Dr. Ron Stella's Healthbeat Segment on ABC7 News
August 23, 2012 (CHICAGO) (WLS) -- A little-known, dangerous heart condition tends to strike young, fit women. Most people have never heard of it, and many doctors may not even know to look for it.
Meghan Scheiber knows firsthand that what doesn't kill you can make you stronger.
Just two years ago, she was blown away when at the age of 33 she suffered two heart attacks just days apart. She is now pregnant with her second child. It's a pregnancy considered high risk because Scheiber has a relatively little understood and rare condition called spontaneous coronary artery dissection or SCAD.
"We can actually see a tear on the inside of the artery that's what a dissection is," said Dr. Ron Stella.
It was during an emergency angiogram days after her first heart attack that suburban heart specialist Dr. Ron Stella actually saw one of the arteries surrounding Scheiber's heart begin to tear.
"It was kinda unusual to especially see one spontaneous dissection but to see two in the same patient at the same time," said Dr. Stella.
When it happens blood flow to the heart can be blocked causing blood clots, heart attacks and possible death. Patients such as Scheiber may end up having to get stents. It's more likely to strike young healthy women with no warning. Now in the first study of its kind researchers at Mayo Clinic are uncovering clues.
"We now suspect that SCAD occurs much more often than doctors realize that is it underdiagnosed and missed frequently," said Dr. Sharonne Hayes.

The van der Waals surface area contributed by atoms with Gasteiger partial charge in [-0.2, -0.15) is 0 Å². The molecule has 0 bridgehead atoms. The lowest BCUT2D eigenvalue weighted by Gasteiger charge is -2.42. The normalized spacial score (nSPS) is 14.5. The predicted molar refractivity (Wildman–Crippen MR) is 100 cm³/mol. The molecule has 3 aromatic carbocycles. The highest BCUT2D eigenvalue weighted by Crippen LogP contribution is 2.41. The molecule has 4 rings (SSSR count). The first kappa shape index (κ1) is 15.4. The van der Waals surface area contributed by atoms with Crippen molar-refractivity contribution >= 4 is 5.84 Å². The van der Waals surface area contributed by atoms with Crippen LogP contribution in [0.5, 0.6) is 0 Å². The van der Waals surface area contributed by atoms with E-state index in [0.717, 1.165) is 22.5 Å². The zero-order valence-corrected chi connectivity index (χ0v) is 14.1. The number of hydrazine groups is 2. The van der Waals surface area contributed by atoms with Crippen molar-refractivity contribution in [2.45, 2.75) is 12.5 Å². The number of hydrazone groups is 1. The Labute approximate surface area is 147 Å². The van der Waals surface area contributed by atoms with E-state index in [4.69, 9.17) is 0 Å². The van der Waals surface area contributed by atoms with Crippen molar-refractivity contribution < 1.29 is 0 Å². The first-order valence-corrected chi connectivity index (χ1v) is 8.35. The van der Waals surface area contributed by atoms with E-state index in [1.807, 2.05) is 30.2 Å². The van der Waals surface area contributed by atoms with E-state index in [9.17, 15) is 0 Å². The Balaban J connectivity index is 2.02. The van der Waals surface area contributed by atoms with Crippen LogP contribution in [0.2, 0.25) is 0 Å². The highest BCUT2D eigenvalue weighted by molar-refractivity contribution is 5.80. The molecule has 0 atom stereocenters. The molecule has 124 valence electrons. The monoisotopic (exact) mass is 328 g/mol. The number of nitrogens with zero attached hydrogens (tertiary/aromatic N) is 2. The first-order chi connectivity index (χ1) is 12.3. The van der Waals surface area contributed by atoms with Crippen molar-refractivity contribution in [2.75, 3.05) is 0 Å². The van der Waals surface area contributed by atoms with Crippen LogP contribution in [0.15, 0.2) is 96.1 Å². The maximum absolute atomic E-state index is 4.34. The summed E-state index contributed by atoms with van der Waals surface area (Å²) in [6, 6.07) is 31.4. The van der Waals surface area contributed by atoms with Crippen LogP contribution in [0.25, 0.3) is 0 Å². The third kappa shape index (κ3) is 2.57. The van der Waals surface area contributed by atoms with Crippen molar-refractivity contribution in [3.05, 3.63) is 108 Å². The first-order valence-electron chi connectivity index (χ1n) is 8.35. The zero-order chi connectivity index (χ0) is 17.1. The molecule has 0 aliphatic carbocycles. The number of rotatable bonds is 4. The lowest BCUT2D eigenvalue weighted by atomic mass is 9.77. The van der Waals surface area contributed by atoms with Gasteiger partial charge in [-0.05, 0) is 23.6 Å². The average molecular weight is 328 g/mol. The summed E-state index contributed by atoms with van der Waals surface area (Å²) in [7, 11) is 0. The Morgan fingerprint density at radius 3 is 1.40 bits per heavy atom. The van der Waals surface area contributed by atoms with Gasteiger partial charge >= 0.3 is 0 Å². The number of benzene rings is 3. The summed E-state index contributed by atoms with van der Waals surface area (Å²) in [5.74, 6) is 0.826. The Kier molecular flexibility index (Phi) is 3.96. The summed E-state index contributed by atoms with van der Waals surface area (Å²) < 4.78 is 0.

They are also learning victims are relatively young in their early 40s on average. It can also occur in men especially during extreme exercise.
In women, it's most common in the three months after having a baby. And there appears to be a link between SCAD and a rare condition called fibromuscular dysplasia.
And here's another twist. This research may never have happened if it wasn't for SCAD patients reaching out to others on the Internet and then convincing Dr. Hayes to do the research.
Scheiber is doing well and is now working to raise awareness.
"It was a major shock that my life was changing, and it's a new reality for me, it's a new life," said Scheiber.
SCAD patients and mayo researchers are now working together to continue using social media to recruit others and raise research funds.
See the Video from the ABC7 Website: Click Here